• You're the Reason Why Your Child's a Picky Eater, Says Little Global Chefs

    Plus, how cooking in the kitchen with your picky eater can help him be more adventurous with food

  • Photo from parentdish.ca

    Is your child a picky eater? If so, Little Global Chefs says it’s your fault. Kids eat what they know, according to them, and unfortunately all your kids ever know are the same old, same old. 

    Little Global Chefs is comprised of businesswoman and media personality Sonia Kapadia and marketing executive Marianne Santee. They co-founded Little Global Chefs as “a platform to eradicate picky eating amongst kids.” And how do they do that? By starting with the parents.

    Parents should consciously try to provide their children with a wide variety of dishes to eat, they said in an article on The Huffington Post. If you only ever alternate between a few dishes (rice and hotdog, rice and chicken nuggets, rice and friend fish, etc.), you shouldn’t get mad if one day you serve him a bowl of monggo soup and he refuses to eat it, they argue. 

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    To strengthen their argument, they point to a The New York Times article on the breakfasts of children from all over the world. Here is an excerpt:

    The first time Saki ate the fermented soybean dish called natto, she was 7 months old. She promptly vomited. Her mother, Asaka, thinks that perhaps this was because of the smell, which is vaguely suggestive of canned cat food. But in time, the gooey beans became Saki’s favorite food and a constant part of her traditional Japanese breakfasts.

    Kids, they said, should eat whatever their parents eat; be it vegetables, seafood or fermented soybeans. And, we agree. Kids should definitely eat what everyone else is eating. Japanese grown ups eat natto so Japanese kids eat natto too. There should be no separate “kids’ meal menu” at home. If everyone else is eating talong then you shouldn’t be frying up chicken nuggets for your kid. Let him eat talong

    If your child’s a picky eater, it’s not too late. Little Global Chefs imparted this pro tip on how you can get your child to be more adventurous with food: get him in the kitchen and prepare the meals with him. 

    Brilliant tip! Of course, kids will eat it (or at least try it) if they had a hand in making it. Dianne Kaw, a work-at-home mom, agrees. Her 4-year-old son help her cooks their meals. “Sometimes he'll say he still doesn't like it, but to get him to try it is a success in itself,” she shared with Smart Parenting in an article

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    Want to try preparing meals with the kids? Here are some tips and reminders for cooking in the kitchen with a picky eater:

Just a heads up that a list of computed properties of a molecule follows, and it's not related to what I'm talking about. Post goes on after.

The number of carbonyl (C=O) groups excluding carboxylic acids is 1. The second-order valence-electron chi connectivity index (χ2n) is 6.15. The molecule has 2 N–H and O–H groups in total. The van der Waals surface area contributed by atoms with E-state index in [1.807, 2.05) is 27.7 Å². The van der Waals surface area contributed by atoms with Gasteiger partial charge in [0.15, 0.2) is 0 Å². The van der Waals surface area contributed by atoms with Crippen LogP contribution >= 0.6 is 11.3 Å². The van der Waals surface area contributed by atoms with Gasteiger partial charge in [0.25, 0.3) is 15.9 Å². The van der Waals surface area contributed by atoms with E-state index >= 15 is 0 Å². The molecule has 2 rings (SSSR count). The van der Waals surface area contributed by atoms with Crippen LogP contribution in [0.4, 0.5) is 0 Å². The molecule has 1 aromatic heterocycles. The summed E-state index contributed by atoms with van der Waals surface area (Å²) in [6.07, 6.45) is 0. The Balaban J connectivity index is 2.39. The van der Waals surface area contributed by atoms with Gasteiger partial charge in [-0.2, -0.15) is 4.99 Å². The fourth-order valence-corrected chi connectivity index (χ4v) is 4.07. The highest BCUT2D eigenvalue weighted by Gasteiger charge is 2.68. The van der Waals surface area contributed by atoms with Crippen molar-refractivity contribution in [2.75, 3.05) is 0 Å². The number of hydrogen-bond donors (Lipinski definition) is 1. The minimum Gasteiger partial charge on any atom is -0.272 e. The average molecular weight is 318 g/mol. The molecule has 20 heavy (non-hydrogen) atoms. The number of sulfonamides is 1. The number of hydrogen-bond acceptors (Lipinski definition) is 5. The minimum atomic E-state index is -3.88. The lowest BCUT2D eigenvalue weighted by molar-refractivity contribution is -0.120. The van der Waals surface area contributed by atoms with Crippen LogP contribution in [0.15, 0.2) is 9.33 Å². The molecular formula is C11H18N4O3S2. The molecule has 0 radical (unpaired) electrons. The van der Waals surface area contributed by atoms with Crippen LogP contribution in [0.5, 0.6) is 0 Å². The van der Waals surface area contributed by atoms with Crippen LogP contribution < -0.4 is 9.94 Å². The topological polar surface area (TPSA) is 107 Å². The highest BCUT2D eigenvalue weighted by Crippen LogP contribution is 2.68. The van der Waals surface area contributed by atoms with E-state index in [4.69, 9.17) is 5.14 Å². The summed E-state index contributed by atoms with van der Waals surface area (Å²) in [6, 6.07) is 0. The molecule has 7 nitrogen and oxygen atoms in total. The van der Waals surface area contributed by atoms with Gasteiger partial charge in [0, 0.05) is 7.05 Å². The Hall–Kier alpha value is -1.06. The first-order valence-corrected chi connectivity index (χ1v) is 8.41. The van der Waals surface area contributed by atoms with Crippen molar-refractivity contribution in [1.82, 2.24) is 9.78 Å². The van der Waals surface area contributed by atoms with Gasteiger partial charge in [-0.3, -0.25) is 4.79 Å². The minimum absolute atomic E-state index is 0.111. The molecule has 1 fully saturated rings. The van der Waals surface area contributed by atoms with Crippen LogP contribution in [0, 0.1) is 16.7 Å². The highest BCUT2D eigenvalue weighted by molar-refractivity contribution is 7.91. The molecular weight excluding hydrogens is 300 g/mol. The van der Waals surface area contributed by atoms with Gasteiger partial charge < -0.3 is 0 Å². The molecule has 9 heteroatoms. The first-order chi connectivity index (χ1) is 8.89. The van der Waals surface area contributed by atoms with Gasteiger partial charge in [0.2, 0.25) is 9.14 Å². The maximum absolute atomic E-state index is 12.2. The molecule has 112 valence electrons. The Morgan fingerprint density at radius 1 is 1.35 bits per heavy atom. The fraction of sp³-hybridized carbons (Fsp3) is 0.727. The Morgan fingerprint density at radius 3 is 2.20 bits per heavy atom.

1. Pick the dishes wisely. 
    You don’t want your first dish with your child to be too complicated. You want to get comfortable with your kid helping you out in the kitchen. You also want to be able to assign him tasks and responsibilities that he can carry out without your help. This is so he’ll feel ownership to the dish. He’ll be able to say, “Hey, I made this” which can continue on to “I’ll do a taste test to make sure it’s yummy.”

    2. Be consistent.
    It’s not enough that you cook with your child once. It’s going to take a lot more than that. Little Global Chef’s said you should at least aim for one cooking project a week. It will take effort, yes, but your commitment will pay off when you see your kid finally enjoying his bowl of halaan soup. 

    3. Expect the mess. 
    Cooking is messy. With kids around, the mess quadruples. Anticipate this by having a trash receptacle ready that’s within their reach and by dressing them in clothes you won’t mind getting dirty. Learn to let go as well. The mess is inevitable. You and the kids can just have an extra lesson on cleaning up when the cooking is over.

    4. Take your time.
    It will take longer to get the meal prepared with kids helping out in the kitchen. Block out a good amount of time for your cooking projects. If the meal is a lunch or dinner for the whole family, start earlier than you usually would. 

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    5. Turn it into a learning opportunity. 
    Talk to your child about the whole cooking process. Why it’s important to wash the vegetables beforehand, for example. For older kids, you can talk to them about who you learned the recipe from and what part of the Philippines or the world it originates from. Teach young kids how to pick out fresh vegetable leaves from rotten, bad ones. 

    6. Make use of kitchen gadgets. 
    Make the cooking process as enjoyable as you can. One way to do that is to enlist the help of kitchen gadgets! Bring out the salad spinner and the Popsicle molds. Introduce them to the food processor and the juicer. Let young kids use the non-electronic gadgets and those without sharp blades. You can also let your child help with more advanced gadgets but always be mindful of their safety. 

    7. Have fun!
    Relax and enjoy the time you’re spending with the kids. You’re not cooking for a food critic so there’s no need to be perfect. Mistakes are absolutely okay. As long as the kids are having fun and learning a thing or two, then you’re doing great. Let the kitchen be a happy place for all involved. 


    Sources:
    Jan. 12, 2016. "It's Our Faults Our Kids Are Picky Eaters". huffingtonpost.com
    Undated. "Rise and Shine: What kids around the world eat for breakfast". nytimes.com
    Undated. "Top 10 tips for cooking with kids". bbcgoodfood.com 

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